|The inner courtyard of the Sahrij medersa glows with the green of its central pool.|
To begin our walk, we needed to reach the starting point at Bab Fettouh, the city's main eastern gateway. This proved to be a navigational challenge in its own right. We blundered through numerous wrong turns and blind dead ends, but picked our way across the old city by occasionally begging directions from helpful locals.
As we neared Bab Fettouh, we were surprised to emerge into a wide field, a sight very out of place within the old city's walls. The field doubled as a trash dump which, to our further surprise, overlapped considerably with a cemetery. At first, the apparent irreverence for the tombs (so at
odds with traditional Moroccan respect for ancestors) seemed curious. But as we walked further and our surroundings grew seedier, Ryan and I began to catch on—we were no longer on the right side of the tracks. For many here in the medina's shabby eastern quarter, the daily effort to put food on the table superseded secondary concerns of public sanitation.
* * *
At the bustling square inside Bab Fettouh, Ryan haggled with some clothing sellers while I tried to find our bearings. Lacking any street signs, I took a guess and we set off, blundering our way along streets littered with garbage, horse shit, and the unsavory muck that was tumbling down from the local shantytown market. By the time we managed to regain the correct route, we had cut off a decent chunk of the walk, but no matter; we were still headed toward my main destination, and the reason I had chosen this walk—the Madrasa es-Sahrij (مدرسة الصهريج).
This madrasa, or Qur'anic school, is less well known than the larger and more easily accessible Madrasa Bou Inania (my Lonely Planet guide doesn't even mention the Sahrij), but is in many ways far more splendid. Ryan and I had the madrasa's small courtyard to ourselves for much of our time there. We circled the brilliant green ablution pool (sahrij in Arabic), marveling at the awing intricacy of the school's decoration. While clearly in need of further restoration, the madrasa—built in the early 1320s by the Sultan Abou el Hassan—today dazzles with an intimate, if slightly weathered, charm. Students still live in the crumbling rooms of the school's upper floor. While normally we would have dismissed any local's attempts to faux guide us, Ryan and I were in high spirits as we left the madrasa, and actually welcomed a chat with a local man named Mohammed in the alley outside the school.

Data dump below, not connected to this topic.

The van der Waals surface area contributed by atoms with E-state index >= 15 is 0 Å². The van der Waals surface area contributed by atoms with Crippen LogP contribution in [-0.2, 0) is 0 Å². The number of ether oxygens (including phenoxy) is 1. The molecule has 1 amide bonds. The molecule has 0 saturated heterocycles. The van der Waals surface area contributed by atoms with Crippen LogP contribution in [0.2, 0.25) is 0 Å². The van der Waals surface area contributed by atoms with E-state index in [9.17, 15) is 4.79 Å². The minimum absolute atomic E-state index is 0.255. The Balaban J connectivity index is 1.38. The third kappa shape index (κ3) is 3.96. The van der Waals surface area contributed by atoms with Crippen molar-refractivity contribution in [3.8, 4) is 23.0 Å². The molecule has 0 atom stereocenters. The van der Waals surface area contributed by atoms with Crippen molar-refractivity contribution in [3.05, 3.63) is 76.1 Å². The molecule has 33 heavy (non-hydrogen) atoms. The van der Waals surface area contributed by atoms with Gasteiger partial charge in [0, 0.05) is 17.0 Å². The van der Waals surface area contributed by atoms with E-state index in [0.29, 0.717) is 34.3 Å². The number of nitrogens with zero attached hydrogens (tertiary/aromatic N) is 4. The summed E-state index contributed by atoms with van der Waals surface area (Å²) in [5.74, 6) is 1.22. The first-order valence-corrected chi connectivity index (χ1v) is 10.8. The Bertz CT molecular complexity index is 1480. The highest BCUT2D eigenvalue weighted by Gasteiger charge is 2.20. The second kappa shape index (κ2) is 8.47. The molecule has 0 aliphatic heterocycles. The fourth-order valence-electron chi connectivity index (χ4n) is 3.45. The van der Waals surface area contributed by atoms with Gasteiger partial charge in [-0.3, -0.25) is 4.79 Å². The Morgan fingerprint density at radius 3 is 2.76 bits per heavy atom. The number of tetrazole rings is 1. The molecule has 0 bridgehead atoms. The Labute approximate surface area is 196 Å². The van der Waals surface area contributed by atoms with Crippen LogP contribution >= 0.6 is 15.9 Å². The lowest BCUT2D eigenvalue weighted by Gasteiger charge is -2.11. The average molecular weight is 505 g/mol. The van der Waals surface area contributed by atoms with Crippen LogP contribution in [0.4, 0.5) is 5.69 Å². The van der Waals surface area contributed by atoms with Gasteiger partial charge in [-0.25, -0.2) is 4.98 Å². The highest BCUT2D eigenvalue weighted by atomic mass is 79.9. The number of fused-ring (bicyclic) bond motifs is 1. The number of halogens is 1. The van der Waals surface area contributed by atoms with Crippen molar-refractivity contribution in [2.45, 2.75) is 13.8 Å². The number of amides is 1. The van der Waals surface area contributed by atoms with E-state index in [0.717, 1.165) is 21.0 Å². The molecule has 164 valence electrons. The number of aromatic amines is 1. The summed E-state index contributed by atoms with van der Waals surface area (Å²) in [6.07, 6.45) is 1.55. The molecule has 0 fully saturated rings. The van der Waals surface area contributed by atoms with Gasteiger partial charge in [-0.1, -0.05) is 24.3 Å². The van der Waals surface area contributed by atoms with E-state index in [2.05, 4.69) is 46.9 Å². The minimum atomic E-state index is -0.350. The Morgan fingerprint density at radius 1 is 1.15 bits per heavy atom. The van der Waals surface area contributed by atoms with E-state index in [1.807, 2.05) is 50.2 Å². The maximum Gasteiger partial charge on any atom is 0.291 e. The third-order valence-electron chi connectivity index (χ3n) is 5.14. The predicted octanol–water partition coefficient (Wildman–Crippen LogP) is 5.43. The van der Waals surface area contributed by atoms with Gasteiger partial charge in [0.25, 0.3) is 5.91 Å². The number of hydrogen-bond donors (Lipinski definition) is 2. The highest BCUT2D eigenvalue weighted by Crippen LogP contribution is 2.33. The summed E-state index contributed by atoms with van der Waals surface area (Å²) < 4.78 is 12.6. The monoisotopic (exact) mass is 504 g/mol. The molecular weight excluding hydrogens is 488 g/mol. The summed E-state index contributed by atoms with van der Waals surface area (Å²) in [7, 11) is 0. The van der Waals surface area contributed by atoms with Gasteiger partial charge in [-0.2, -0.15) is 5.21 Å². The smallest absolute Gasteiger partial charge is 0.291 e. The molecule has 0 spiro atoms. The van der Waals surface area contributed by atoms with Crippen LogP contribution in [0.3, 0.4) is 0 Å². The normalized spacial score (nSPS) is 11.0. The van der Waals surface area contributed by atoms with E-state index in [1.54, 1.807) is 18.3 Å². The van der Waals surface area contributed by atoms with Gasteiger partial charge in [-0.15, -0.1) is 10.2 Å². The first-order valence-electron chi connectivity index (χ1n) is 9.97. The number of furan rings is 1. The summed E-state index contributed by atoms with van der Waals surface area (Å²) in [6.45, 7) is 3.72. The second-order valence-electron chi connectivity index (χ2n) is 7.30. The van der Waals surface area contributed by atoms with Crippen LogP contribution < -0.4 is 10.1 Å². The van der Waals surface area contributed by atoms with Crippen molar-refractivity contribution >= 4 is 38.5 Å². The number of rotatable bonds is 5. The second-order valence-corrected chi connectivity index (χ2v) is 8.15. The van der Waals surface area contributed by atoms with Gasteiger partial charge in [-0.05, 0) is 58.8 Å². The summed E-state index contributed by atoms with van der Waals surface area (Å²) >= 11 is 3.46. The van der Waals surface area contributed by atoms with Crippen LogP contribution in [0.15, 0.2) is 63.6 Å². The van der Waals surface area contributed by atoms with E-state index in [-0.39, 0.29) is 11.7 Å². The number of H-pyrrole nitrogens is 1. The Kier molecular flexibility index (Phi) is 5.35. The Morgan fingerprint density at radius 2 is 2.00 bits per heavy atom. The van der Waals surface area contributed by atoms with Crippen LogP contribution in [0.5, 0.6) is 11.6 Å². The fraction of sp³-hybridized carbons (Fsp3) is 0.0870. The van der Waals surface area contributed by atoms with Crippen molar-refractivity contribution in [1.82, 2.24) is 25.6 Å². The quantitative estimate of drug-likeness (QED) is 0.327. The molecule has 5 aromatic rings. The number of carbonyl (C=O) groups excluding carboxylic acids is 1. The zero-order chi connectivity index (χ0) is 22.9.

We accepted his offer to visit a nearby rooftop with panoramic views. While the woman who owned the roof hung her laundry and eyed us suspiciously, we spent a very enjoyable half hour chatting with Mohammed about the city and its history, our time in Fes, the upcoming US elections, and other topics. Before going to pray, Mohammed said goodbye at the door to the Andalous Mosque, and asked nothing of us for his brief tour.
* * *
We continued past the mosque's imposing entrance, through a lively market square whose merchants seemed to deal primarily in either used clothes, fresh fruit, or bulging sacks of live snails that writhed and contorted in a gooey slow motion.
A few minutes later, we almost walked past a certain nondescript building tucked back from the street. My head snapped back around, however, at the sight of a car-sized pile of green and black olives. Managing to cast aside all normal social apprehensions, Ryan and I sauntered casually toward the pile and into an adjacent doorway, and found ourselves in the midst of a small olive oil factory.
Giant stone wheels spun rapidly over a mash of crushed olives, while presses creaked and hissed. The floor was slick with oil. Curious workers soon struck up a conversation with us, and were happy to explain the production process to us over the noise of the presses. They giddily posed together for pictures, after we promised to bring them copies next week.
A young woman was leaning over several huge drums of the thick, murky sludge, and doling it out to a few local housewives. She found us an empty water bottle and, for about US$4.00, spooned in several quarts of the brownish-green oil for us. It looked like something you could run a tractor with, but I was gambling that the oil's taste would make up for its diesel-like appearance. I dipped some bread in it this evening, and was not disappointed; the extra-extra-virgin taste is fresher than any I've ever savored.
* * *
At some point during our walk, we had veered off the course prescribed by the guide book. Soon we ended up in the northeastern slums of the medina. Idle teens eyed us with dodgy stares, and as he hustled past us, one well-dressed man whispered, "Attention ici"—be careful in these parts. Then the inevitable rain started falling. So much for finding Bab Khokha; we needed no further encouragement to start back.
From beside a ramshackle congregation of lean-tos, where children and dogs were squatting amidst bushes and piles of trash, we spotted the Oued Boukhareb river, which bisects the old city's western and eastern halves. We set off quickly. A few minutes later, passing the tanners dying sheep hides along the river bank, we slipped back into more familiar streets as the raindrops started to fall harder.